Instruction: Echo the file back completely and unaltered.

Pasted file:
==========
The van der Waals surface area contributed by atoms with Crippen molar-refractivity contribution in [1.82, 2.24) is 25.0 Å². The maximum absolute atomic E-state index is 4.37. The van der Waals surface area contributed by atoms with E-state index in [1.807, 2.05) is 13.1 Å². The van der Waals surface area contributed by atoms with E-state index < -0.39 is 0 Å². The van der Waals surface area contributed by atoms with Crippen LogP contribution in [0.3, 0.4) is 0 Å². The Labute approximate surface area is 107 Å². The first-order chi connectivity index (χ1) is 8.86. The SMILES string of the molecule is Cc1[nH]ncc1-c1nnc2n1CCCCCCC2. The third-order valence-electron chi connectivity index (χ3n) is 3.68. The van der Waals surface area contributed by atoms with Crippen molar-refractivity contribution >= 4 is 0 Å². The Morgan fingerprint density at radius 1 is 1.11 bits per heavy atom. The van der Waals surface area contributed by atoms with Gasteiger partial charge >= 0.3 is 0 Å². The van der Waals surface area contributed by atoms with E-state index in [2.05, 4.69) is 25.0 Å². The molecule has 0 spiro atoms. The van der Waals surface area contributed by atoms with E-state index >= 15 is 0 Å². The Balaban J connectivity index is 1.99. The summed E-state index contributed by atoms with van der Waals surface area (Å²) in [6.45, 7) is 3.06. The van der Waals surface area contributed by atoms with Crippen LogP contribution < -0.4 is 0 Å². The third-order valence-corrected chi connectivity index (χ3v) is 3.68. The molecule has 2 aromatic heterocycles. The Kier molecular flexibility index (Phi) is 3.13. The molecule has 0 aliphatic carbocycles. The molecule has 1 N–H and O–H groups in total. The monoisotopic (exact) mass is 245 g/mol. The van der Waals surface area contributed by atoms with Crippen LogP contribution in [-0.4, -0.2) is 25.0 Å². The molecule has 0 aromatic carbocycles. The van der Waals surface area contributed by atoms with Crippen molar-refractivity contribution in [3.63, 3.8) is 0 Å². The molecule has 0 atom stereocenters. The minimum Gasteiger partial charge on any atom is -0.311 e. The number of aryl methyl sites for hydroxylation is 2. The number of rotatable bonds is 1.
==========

The van der Waals surface area contributed by atoms with Crippen molar-refractivity contribution in [1.82, 2.24) is 25.0 Å². The maximum absolute atomic E-state index is 4.37. The van der Waals surface area contributed by atoms with E-state index in [1.807, 2.05) is 13.1 Å². The van der Waals surface area contributed by atoms with E-state index < -0.39 is 0 Å². The van der Waals surface area contributed by atoms with Crippen LogP contribution in [0.3, 0.4) is 0 Å². The Labute approximate surface area is 107 Å². The first-order chi connectivity index (χ1) is 8.86. The SMILES string of the molecule is Cc1[nH]ncc1-c1nnc2n1CCCCCCC2. The third-order valence-electron chi connectivity index (χ3n) is 3.68. The van der Waals surface area contributed by atoms with Crippen molar-refractivity contribution >= 4 is 0 Å². The Morgan fingerprint density at radius 1 is 1.11 bits per heavy atom. The van der Waals surface area contributed by atoms with Gasteiger partial charge >= 0.3 is 0 Å². The van der Waals surface area contributed by atoms with E-state index in [2.05, 4.69) is 25.0 Å². The molecule has 0 spiro atoms. The van der Waals surface area contributed by atoms with E-state index >= 15 is 0 Å². The Balaban J connectivity index is 1.99. The summed E-state index contributed by atoms with van der Waals surface area (Å²) in [6.45, 7) is 3.06. The van der Waals surface area contributed by atoms with Crippen LogP contribution < -0.4 is 0 Å². The third-order valence-corrected chi connectivity index (χ3v) is 3.68. The molecule has 2 aromatic heterocycles. The Kier molecular flexibility index (Phi) is 3.13. The molecule has 0 aliphatic carbocycles. The molecule has 1 N–H and O–H groups in total. The monoisotopic (exact) mass is 245 g/mol. The van der Waals surface area contributed by atoms with Crippen LogP contribution in [-0.4, -0.2) is 25.0 Å². The molecule has 0 aromatic carbocycles. The van der Waals surface area contributed by atoms with Crippen molar-refractivity contribution in [3.63, 3.8) is 0 Å². The molecule has 0 atom stereocenters. The minimum Gasteiger partial charge on any atom is -0.311 e. The number of aryl methyl sites for hydroxylation is 2. The number of rotatable bonds is 1.